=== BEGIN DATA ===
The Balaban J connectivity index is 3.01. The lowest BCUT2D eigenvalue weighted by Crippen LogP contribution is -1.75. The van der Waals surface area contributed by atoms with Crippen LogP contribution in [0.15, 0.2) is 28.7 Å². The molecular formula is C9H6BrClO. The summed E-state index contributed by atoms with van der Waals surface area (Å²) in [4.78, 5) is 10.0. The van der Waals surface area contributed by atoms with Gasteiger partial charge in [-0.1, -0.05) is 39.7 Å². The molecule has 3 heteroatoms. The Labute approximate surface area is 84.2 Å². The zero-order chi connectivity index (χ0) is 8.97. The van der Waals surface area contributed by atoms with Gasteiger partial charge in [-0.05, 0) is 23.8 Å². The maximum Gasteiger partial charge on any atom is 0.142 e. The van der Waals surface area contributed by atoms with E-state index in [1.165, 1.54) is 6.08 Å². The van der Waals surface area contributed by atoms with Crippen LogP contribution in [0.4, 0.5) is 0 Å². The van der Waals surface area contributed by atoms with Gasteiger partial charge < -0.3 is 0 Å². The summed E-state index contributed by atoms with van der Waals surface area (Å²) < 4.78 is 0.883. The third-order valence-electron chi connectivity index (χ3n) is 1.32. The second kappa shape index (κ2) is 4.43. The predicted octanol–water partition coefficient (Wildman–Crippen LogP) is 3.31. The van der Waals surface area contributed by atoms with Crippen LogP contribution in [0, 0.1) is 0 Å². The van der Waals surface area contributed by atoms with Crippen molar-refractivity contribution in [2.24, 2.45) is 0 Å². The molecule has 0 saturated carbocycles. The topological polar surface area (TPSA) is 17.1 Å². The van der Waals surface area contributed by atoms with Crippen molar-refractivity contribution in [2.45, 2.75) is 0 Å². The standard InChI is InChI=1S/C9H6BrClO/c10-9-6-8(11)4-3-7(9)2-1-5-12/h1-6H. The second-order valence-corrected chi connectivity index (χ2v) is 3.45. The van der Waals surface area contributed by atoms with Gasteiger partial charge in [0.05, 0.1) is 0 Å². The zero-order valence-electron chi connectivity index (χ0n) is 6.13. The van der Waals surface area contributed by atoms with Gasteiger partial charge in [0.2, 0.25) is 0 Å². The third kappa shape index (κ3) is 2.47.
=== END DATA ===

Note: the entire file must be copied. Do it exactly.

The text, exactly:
The Balaban J connectivity index is 3.01. The lowest BCUT2D eigenvalue weighted by Crippen LogP contribution is -1.75. The van der Waals surface area contributed by atoms with Crippen LogP contribution in [0.15, 0.2) is 28.7 Å². The molecular formula is C9H6BrClO. The summed E-state index contributed by atoms with van der Waals surface area (Å²) in [4.78, 5) is 10.0. The van der Waals surface area contributed by atoms with Gasteiger partial charge in [-0.1, -0.05) is 39.7 Å². The molecule has 3 heteroatoms. The Labute approximate surface area is 84.2 Å². The zero-order chi connectivity index (χ0) is 8.97. The van der Waals surface area contributed by atoms with Gasteiger partial charge in [-0.05, 0) is 23.8 Å². The maximum Gasteiger partial charge on any atom is 0.142 e. The van der Waals surface area contributed by atoms with E-state index in [1.165, 1.54) is 6.08 Å². The van der Waals surface area contributed by atoms with Crippen LogP contribution in [0.4, 0.5) is 0 Å². The van der Waals surface area contributed by atoms with Gasteiger partial charge < -0.3 is 0 Å². The summed E-state index contributed by atoms with van der Waals surface area (Å²) < 4.78 is 0.883. The third-order valence-electron chi connectivity index (χ3n) is 1.32. The second kappa shape index (κ2) is 4.43. The predicted octanol–water partition coefficient (Wildman–Crippen LogP) is 3.31. The van der Waals surface area contributed by atoms with Crippen LogP contribution in [0, 0.1) is 0 Å². The van der Waals surface area contributed by atoms with Crippen molar-refractivity contribution in [2.24, 2.45) is 0 Å². The molecule has 0 saturated carbocycles. The topological polar surface area (TPSA) is 17.1 Å². The van der Waals surface area contributed by atoms with Crippen molar-refractivity contribution in [2.45, 2.75) is 0 Å². The standard InChI is InChI=1S/C9H6BrClO/c10-9-6-8(11)4-3-7(9)2-1-5-12/h1-6H. The second-order valence-corrected chi connectivity index (χ2v) is 3.45. The van der Waals surface area contributed by atoms with Gasteiger partial charge in [0.05, 0.1) is 0 Å². The zero-order valence-electron chi connectivity index (χ0n) is 6.13. The van der Waals surface area contributed by atoms with Gasteiger partial charge in [0.2, 0.25) is 0 Å². The third kappa shape index (κ3) is 2.47.